Q: In ‘The Book of One’, you say: “If our true nature were allowed the freedom to experience to the full, what then? The Brihadaranyaka Upanishad tells us that “All the joys of the entire cosmos put together would be only a small drop of the bliss of this Supreme Being. Whatever little satisfaction we have, whatever pleasures we have, whatever joys we are experiencing, whatever be the happiness of life – all this is but a reflection, a fractional distorted form, a drop, as it were, from this ocean of the Absolute.” (Ref. 7)
Is there a way to get a taste such an ocean of joy while not ‘realized’?
A: This is a good question and highlights the dangers of attempting to relate the more ‘rapturous’ statements of the scriptures to the mundane experiences of life! When the Upanishad talks about the ‘bliss of this Supreme Being’, it cannot mean this literally. Brahman is non-dual, part-less, changeless, does not ‘experience’ or ‘know’ etc. In fact, whenever the word ‘bliss’ (Ananda) is encountered, it is a good idea to substitute ‘eternal’ (ananta) so as not to risk such a thought process. (See discussions at the AV site on ‘satyaM j~nAnamanantaM brahma’.)
It is, in a sense, meaningless to make comparisons between Brahman and an empirical jIva. Just think: there are estimated to be about one hundred thousand million stars in the Milky Way and about 125 billion galaxies in the universe observable via Hubble. Yet the universe is only an empirical manifestation of Brahman. And Brahman is infinite!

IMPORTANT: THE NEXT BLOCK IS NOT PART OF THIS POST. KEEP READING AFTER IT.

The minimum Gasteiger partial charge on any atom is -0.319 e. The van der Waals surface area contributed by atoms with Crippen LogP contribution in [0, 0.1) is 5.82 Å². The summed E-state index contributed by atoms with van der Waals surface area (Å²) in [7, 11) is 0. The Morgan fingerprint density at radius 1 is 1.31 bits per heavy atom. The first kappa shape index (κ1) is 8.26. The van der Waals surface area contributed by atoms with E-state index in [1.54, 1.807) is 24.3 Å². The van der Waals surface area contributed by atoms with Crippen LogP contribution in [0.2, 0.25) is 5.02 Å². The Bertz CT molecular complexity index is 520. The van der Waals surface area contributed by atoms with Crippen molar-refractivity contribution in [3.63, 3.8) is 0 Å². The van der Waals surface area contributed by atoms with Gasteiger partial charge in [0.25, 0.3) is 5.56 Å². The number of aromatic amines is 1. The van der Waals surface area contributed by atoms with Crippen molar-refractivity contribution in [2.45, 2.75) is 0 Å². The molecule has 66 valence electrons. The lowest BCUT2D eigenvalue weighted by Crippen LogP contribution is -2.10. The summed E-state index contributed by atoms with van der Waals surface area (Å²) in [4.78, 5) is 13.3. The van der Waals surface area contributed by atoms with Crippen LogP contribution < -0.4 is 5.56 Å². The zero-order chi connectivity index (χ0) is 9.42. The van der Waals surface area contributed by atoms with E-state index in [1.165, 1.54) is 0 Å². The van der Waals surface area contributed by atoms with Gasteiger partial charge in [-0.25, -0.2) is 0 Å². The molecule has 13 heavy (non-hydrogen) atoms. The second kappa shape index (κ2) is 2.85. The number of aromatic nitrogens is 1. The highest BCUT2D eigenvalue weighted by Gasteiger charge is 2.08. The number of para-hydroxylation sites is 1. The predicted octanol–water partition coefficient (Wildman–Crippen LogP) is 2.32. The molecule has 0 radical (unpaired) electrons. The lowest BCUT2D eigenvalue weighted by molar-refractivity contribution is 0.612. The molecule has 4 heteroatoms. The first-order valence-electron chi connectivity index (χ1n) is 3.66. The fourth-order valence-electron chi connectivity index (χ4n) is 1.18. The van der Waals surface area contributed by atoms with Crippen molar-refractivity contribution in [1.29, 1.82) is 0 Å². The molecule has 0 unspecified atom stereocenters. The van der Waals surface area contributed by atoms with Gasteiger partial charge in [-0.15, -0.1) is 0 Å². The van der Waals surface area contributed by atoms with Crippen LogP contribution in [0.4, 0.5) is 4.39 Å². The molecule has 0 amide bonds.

Anything that we experience is via the medium of the mind and sense organs. Another way of thinking about this is that these limit our ability to experience. We cannot perceive anything outside of the limited extents of those instruments. Yet who-we-really-are is without limit of any kind. The value of all these ideas is in the ability of the intellect to appreciate them. It was already said earlier in the book that we cannot be anything that we can experience (neti, neti). So why would you want to search for an experience, blissful or otherwise? You, the jIva, cannot experience the infinite bliss, whether you are ‘realized’ or not. Who-you-really-are is already That which the Upanishad is speaking about. You simply (!) have to remove the ignorance that is preventing the realization.
If I were writing another edition of ‘Book of One’, I think I would omit that quotation., It really isn’t very helpful!
Q: That makes total sense. I’ll readjust my wrong expectations and cogitate on what you’ve said. What expectations to have if any? What will motivate my removal of ignorance forward?
A: In my experience, the ‘motivation’ is usually a dissatisfaction with life and those things that are typically accepted as being the desired ends – money, material possessions, spouse, family, job. It is an overriding wish to discover the truth about life, the universe and everything’. This is what I understand as mumukShutva. If you have that, then you should initially pursue practices which strengthen discernment, focus the mind, breed detachment and so on. Read the sections on sādhana catuṣṭaya sampatti in the book. In parallel, pursue shravaNa-manana. Ideally with a qualified teacher. Otherwise by judicious reading and listening to talks. The best of these are undoubtedly something like the Gita Home Study Course of Swami Dayananda and the talks of Swami Paramarthananda from Arsha Avinash website. (Ramesam will not agree with this but, unfortunately, he has some wrong ideas that are very ingrained. 😉)
If you do the above, then you are certain eventually to become ‘enlightened’, which is simply the intellectual realization that you are already ‘free’; that you are already not other than Brahman. (And forget about looking for blissful experiences and the like!)